XT Palina’tufa

[Empty Editions; 2019]

Rating: 3/5

Styles: cybernetic free improvisation
Others: Nate Wooley, Paul Lytton, Container

Palina’tufa opens with sounds that make me want to laugh out loud. “A,” or, eliciting the feeling of a few drafts gleefully torn up straight away. A poke at a giggle and haunting mumbles: a wiggle. Coo to yawn and tricks of some proverbial tongue, like saxophonist Seymour Wright’s. Words like floozy and knobbly. Loose comedy. Hunches bent all the way back, like the blithe boomery of percussionist Paul Abbott. Outcroppings sent forth from the depths of moving bodies and weird, previously unheard of stresses gurgling up from within.

So, what’s the rub? The club, of course. Instruments that speak by way of technical affectation. Somewhat ironically, past XT releases have mostly been documents of live performances, and it is with this album, recorded during a two-week-long studio residency in Hong Kong, that the duo worked to tease out the potentials of the recording studio relative to their sound. I say ironically as one of my main reactions to this record was a desire to see it performed live. To tick and thrash to it. Whip and mash with it. But this desire also makes sense, seeing as it was one of their goals to explore dance music’s forms and textures as a means toward a novel form of improvisational excess. A psychic success. And I want to feel that, consumingly, in a way that can’t be captured.

The studio allows them to elicit structural silliness. Awkward humor (that intentionally insufferable squeaking that repeats throughout “A”) made to be at once more regular and completely unregulated. And like responding to a joke, a pun, a series of tricks not perfectly cut to my sense of time, it gets a bit tiresome. The publishers write of the somewhat tired tropes of the collaborative space occupied by saxophonist and percussionist, and how XT’s introduction of studio technology, to create “a cybernetic version of the classic sax-and-drums duo,” wakes this whole thing up. But still, listening through, paralyzed by release, wanting but unable, the concrete strain of these sounds eases my mind into something like sleepiness. By “B” I start to drift off. I can’t follow what they are saying anymore. The torn scraps have blown too far, and I can’t catch them before the wind picks them up again. I want a moment with all of this. A quiet one.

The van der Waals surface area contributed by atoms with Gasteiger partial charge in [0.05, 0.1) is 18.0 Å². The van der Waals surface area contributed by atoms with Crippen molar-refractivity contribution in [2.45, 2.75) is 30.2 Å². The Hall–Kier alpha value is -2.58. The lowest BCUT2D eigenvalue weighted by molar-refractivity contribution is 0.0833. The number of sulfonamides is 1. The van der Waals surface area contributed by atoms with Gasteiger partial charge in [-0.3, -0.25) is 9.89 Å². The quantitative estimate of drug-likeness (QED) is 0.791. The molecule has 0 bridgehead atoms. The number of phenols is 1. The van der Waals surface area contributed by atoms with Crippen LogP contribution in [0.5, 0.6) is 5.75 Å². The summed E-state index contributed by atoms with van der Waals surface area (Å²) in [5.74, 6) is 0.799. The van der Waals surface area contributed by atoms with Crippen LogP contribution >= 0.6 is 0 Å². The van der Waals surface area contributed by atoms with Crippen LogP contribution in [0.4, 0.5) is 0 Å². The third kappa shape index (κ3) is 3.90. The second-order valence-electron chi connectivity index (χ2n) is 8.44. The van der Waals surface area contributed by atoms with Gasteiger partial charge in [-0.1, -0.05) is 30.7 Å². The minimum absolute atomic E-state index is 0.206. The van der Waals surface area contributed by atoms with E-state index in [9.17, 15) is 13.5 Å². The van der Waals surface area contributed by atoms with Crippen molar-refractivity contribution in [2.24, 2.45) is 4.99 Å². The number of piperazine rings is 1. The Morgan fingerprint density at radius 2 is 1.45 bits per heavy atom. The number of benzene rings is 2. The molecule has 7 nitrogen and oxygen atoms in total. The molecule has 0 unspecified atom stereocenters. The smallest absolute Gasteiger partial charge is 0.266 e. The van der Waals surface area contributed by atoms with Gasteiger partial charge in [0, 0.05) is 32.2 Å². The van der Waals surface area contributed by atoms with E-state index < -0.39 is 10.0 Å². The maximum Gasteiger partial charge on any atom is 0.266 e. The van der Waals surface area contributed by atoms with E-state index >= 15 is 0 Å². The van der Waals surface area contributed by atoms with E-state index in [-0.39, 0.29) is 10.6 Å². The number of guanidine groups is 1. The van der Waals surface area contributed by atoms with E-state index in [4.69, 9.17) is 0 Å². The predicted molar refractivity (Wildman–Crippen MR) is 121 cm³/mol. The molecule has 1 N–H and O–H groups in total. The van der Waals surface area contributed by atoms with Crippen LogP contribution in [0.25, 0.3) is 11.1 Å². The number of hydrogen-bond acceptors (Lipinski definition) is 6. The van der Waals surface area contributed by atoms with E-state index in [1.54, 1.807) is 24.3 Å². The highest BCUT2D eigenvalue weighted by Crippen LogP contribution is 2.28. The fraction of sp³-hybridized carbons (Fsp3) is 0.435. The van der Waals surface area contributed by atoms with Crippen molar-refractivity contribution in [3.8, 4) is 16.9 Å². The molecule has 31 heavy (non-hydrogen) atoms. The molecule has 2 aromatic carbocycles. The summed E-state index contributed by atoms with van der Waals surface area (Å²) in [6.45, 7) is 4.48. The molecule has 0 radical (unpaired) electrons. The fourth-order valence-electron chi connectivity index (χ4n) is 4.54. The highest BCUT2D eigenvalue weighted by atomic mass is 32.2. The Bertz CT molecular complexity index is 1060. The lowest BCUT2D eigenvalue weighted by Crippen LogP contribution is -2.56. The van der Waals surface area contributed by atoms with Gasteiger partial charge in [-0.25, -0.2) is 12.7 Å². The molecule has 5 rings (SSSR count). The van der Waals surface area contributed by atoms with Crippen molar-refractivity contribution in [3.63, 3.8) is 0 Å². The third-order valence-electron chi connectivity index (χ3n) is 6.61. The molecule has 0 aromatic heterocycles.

Distracted, a few minutes into “C” my desire for silence is ecstatically met. They stop a bit. All I get is a little scrape. What was that? Heh. Some blip. I like it. A sudden explosion suppressed. Muffled. The tiniest thoughts (are) imaginable, like a little tap on a cymbal that’s then snatched back. A stray honk from a saxophone that sounds like praxis or played so quietly because there’s a baby sleeping in the other room. It’s beautiful. They do almost nothing, which is everything, and then noise crashes back in, inevitably. But why must it be? Because it is. That swing. A state of what might fall under the umbrella of experimental sound at war with itself. A disastrous nation-wide referendum contained in a tidy, hashtag-ready portmanteau. Lo, such beauty in the silence, though.

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